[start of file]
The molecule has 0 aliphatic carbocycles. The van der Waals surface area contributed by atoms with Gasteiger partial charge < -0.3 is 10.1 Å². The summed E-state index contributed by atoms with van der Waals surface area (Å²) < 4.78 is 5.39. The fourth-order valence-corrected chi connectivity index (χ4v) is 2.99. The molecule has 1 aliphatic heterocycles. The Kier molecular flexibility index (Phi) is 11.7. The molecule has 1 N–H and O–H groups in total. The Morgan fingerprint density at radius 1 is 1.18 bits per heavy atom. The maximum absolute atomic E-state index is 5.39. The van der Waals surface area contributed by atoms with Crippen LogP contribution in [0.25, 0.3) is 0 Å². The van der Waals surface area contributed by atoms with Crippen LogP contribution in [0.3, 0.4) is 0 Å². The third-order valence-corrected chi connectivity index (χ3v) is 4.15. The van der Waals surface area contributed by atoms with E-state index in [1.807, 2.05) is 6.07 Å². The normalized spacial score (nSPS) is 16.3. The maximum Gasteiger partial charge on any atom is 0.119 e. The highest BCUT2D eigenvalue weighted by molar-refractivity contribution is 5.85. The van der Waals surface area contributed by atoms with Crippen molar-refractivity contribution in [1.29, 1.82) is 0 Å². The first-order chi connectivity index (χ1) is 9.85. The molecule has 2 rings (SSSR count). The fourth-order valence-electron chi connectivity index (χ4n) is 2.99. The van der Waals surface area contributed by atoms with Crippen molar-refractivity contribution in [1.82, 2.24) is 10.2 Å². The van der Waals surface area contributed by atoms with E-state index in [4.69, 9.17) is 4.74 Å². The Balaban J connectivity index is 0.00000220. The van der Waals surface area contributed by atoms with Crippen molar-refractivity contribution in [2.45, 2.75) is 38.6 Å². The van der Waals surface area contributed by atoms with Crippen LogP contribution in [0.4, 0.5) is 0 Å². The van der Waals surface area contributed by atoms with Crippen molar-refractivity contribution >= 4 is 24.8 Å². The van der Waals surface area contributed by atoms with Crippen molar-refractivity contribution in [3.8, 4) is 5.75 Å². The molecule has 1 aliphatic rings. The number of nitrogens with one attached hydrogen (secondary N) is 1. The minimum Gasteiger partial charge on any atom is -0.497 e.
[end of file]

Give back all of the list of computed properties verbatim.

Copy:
The molecule has 0 aliphatic carbocycles. The van der Waals surface area contributed by atoms with Gasteiger partial charge < -0.3 is 10.1 Å². The summed E-state index contributed by atoms with van der Waals surface area (Å²) < 4.78 is 5.39. The fourth-order valence-corrected chi connectivity index (χ4v) is 2.99. The molecule has 1 aliphatic heterocycles. The Kier molecular flexibility index (Phi) is 11.7. The molecule has 1 N–H and O–H groups in total. The Morgan fingerprint density at radius 1 is 1.18 bits per heavy atom. The maximum absolute atomic E-state index is 5.39. The van der Waals surface area contributed by atoms with Crippen LogP contribution in [0.25, 0.3) is 0 Å². The van der Waals surface area contributed by atoms with Crippen LogP contribution in [0.3, 0.4) is 0 Å². The third-order valence-corrected chi connectivity index (χ3v) is 4.15. The van der Waals surface area contributed by atoms with E-state index in [1.807, 2.05) is 6.07 Å². The normalized spacial score (nSPS) is 16.3. The maximum Gasteiger partial charge on any atom is 0.119 e. The highest BCUT2D eigenvalue weighted by molar-refractivity contribution is 5.85. The van der Waals surface area contributed by atoms with Crippen molar-refractivity contribution in [1.29, 1.82) is 0 Å². The first-order chi connectivity index (χ1) is 9.85. The molecule has 2 rings (SSSR count). The fourth-order valence-electron chi connectivity index (χ4n) is 2.99. The van der Waals surface area contributed by atoms with Crippen molar-refractivity contribution in [1.82, 2.24) is 10.2 Å². The van der Waals surface area contributed by atoms with E-state index in [4.69, 9.17) is 4.74 Å². The Balaban J connectivity index is 0.00000220. The van der Waals surface area contributed by atoms with Crippen molar-refractivity contribution in [2.45, 2.75) is 38.6 Å². The van der Waals surface area contributed by atoms with Crippen LogP contribution in [0.4, 0.5) is 0 Å². The van der Waals surface area contributed by atoms with Crippen molar-refractivity contribution >= 4 is 24.8 Å². The van der Waals surface area contributed by atoms with Crippen molar-refractivity contribution in [3.8, 4) is 5.75 Å². The molecule has 1 aliphatic rings. The number of nitrogens with one attached hydrogen (secondary N) is 1. The minimum Gasteiger partial charge on any atom is -0.497 e.